With the weather getting colder and wetter, protecting lumber on your job site is more important than ever. Preserving oriented strand board (OSB) means a better overall project—and you’ll save money and time by avoiding having to replace any damaged or wet wood.
“If you don’t store OSB correctly and it absorbs moisture, that can take away from the finished product,” says Bernie Reiff, a Spahn & Rose Lumber Buyer. “For example, if you’re putting siding over OSB that’s gotten wet, damage from moisture might make it harder [to get] a nice-looking finish. And OSB that’s swelled up can show through shingles on a roof, too.”
Drawing on his more than 30 years’ experience in the lumber industry, Reiff shares his tips for storing OSB on the job site:
Schedule timely deliveries. Contractors and builders can work with their Spahn & Rose sales representatives to help make sure OSB deliveries are timed precisely to when you’ll need the material. Given recent supply-chain difficulties, your Spahn & Rose sales representative can provide ongoing updates about delivery times to make planning easier. “Leaving OSB outside for short periods of time, a week or so, is OK,” Reiff says. “But any longer, and in damp conditions, moisture will be absorbed and the edges will swell.”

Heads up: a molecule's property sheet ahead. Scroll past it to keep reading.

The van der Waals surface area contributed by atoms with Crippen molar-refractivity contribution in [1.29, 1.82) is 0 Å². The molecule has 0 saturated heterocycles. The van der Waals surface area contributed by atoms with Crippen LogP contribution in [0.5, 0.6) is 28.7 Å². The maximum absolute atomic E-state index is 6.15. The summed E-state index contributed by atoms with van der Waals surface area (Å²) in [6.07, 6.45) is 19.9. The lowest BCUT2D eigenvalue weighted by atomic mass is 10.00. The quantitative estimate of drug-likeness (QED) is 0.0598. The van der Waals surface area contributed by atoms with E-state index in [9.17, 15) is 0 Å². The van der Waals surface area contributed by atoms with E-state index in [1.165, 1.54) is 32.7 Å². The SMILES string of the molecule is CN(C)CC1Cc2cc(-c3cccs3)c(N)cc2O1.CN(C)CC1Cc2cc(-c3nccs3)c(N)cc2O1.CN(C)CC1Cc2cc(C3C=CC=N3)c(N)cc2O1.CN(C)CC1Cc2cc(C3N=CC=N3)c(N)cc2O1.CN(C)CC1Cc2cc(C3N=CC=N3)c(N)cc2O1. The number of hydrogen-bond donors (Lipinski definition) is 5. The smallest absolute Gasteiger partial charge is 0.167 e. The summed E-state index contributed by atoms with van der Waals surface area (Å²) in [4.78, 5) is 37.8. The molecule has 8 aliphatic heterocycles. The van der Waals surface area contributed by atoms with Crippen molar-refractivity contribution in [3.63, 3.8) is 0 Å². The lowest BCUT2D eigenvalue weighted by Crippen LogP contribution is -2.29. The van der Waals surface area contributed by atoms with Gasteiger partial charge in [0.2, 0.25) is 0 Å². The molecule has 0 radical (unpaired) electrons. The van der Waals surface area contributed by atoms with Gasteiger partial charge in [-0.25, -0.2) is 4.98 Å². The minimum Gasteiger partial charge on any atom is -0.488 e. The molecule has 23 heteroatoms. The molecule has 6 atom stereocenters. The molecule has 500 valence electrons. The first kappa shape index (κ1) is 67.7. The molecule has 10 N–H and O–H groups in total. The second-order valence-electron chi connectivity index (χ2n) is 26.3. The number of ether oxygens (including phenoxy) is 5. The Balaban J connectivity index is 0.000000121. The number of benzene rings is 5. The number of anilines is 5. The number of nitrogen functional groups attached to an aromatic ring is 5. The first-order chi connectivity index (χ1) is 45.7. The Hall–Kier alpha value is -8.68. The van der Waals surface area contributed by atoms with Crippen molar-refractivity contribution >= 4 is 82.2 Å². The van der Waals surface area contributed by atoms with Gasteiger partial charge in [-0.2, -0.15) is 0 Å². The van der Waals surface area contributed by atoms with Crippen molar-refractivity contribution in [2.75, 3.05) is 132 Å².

Place OSB in a flat orientation. Whether moving OSB or storing it at a job site, keep the panels in a flat orientation. Also, when you’re moving individual panels during the building process, keep them flat as well—this will help prevent the edges from getting dinged. When moving stacks of OSB with a forklift, use a pallet and insert the forklift tines between the supports, not into or directly on the stack.
Keep OSB off the ground. “Air movement around a stack of OSB will allow the building material to dry out and not collect moisture,” Reiff says. One of the easiest ways to keep the wood off the ground is to place the stack on four-by-fours. One four-by-four should be in the center of the stack, with two others about a foot from each end. Look for an area of dry ground with no puddles underneath where you plan to store the OSB on the job site.
Cover OSB if it’s not being used. During construction, as long as there’s no rain, OSB can remain uncovered. This makes it easier to access. However, if there’s rain in the forecast—or if the OSB will sit unused for more than a week—Reiff advises that you cover it with a tarp.